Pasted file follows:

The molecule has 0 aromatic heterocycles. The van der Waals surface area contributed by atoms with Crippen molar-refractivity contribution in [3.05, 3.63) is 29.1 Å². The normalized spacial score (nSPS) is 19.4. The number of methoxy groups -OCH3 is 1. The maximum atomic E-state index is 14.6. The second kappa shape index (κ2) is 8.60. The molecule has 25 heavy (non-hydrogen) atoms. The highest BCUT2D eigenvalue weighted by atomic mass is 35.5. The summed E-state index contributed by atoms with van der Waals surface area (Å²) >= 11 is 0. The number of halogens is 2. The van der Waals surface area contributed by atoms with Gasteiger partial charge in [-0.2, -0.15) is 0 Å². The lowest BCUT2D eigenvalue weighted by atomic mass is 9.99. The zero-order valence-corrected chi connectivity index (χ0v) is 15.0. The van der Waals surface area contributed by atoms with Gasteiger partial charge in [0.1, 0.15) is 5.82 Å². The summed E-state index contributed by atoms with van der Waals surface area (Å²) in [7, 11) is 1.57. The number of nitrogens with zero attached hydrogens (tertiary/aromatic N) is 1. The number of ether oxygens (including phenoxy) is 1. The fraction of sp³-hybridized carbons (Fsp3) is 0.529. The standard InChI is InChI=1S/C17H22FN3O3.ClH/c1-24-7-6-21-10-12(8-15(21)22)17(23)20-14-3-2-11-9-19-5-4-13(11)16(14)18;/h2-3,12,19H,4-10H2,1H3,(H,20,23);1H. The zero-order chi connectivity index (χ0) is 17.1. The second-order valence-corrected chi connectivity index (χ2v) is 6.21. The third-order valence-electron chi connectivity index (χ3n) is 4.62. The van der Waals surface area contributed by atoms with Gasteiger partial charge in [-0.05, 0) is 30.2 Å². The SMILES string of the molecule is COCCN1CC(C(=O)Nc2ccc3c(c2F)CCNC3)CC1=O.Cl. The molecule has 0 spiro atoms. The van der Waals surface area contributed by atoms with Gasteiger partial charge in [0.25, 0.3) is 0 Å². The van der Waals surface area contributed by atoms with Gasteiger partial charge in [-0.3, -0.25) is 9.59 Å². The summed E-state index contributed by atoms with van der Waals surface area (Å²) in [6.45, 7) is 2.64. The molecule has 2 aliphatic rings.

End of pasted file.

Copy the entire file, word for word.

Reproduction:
The molecule has 0 aromatic heterocycles. The van der Waals surface area contributed by atoms with Crippen molar-refractivity contribution in [3.05, 3.63) is 29.1 Å². The normalized spacial score (nSPS) is 19.4. The number of methoxy groups -OCH3 is 1. The maximum atomic E-state index is 14.6. The second kappa shape index (κ2) is 8.60. The molecule has 25 heavy (non-hydrogen) atoms. The highest BCUT2D eigenvalue weighted by atomic mass is 35.5. The summed E-state index contributed by atoms with van der Waals surface area (Å²) >= 11 is 0. The number of halogens is 2. The van der Waals surface area contributed by atoms with Gasteiger partial charge in [-0.2, -0.15) is 0 Å². The lowest BCUT2D eigenvalue weighted by atomic mass is 9.99. The zero-order valence-corrected chi connectivity index (χ0v) is 15.0. The van der Waals surface area contributed by atoms with Gasteiger partial charge in [0.1, 0.15) is 5.82 Å². The summed E-state index contributed by atoms with van der Waals surface area (Å²) in [7, 11) is 1.57. The number of nitrogens with zero attached hydrogens (tertiary/aromatic N) is 1. The number of ether oxygens (including phenoxy) is 1. The fraction of sp³-hybridized carbons (Fsp3) is 0.529. The standard InChI is InChI=1S/C17H22FN3O3.ClH/c1-24-7-6-21-10-12(8-15(21)22)17(23)20-14-3-2-11-9-19-5-4-13(11)16(14)18;/h2-3,12,19H,4-10H2,1H3,(H,20,23);1H. The zero-order chi connectivity index (χ0) is 17.1. The second-order valence-corrected chi connectivity index (χ2v) is 6.21. The third-order valence-electron chi connectivity index (χ3n) is 4.62. The van der Waals surface area contributed by atoms with Gasteiger partial charge in [-0.05, 0) is 30.2 Å². The SMILES string of the molecule is COCCN1CC(C(=O)Nc2ccc3c(c2F)CCNC3)CC1=O.Cl. The molecule has 0 spiro atoms. The van der Waals surface area contributed by atoms with Gasteiger partial charge in [0.25, 0.3) is 0 Å². The van der Waals surface area contributed by atoms with Gasteiger partial charge in [-0.3, -0.25) is 9.59 Å². The summed E-state index contributed by atoms with van der Waals surface area (Å²) in [6.45, 7) is 2.64. The molecule has 2 aliphatic rings.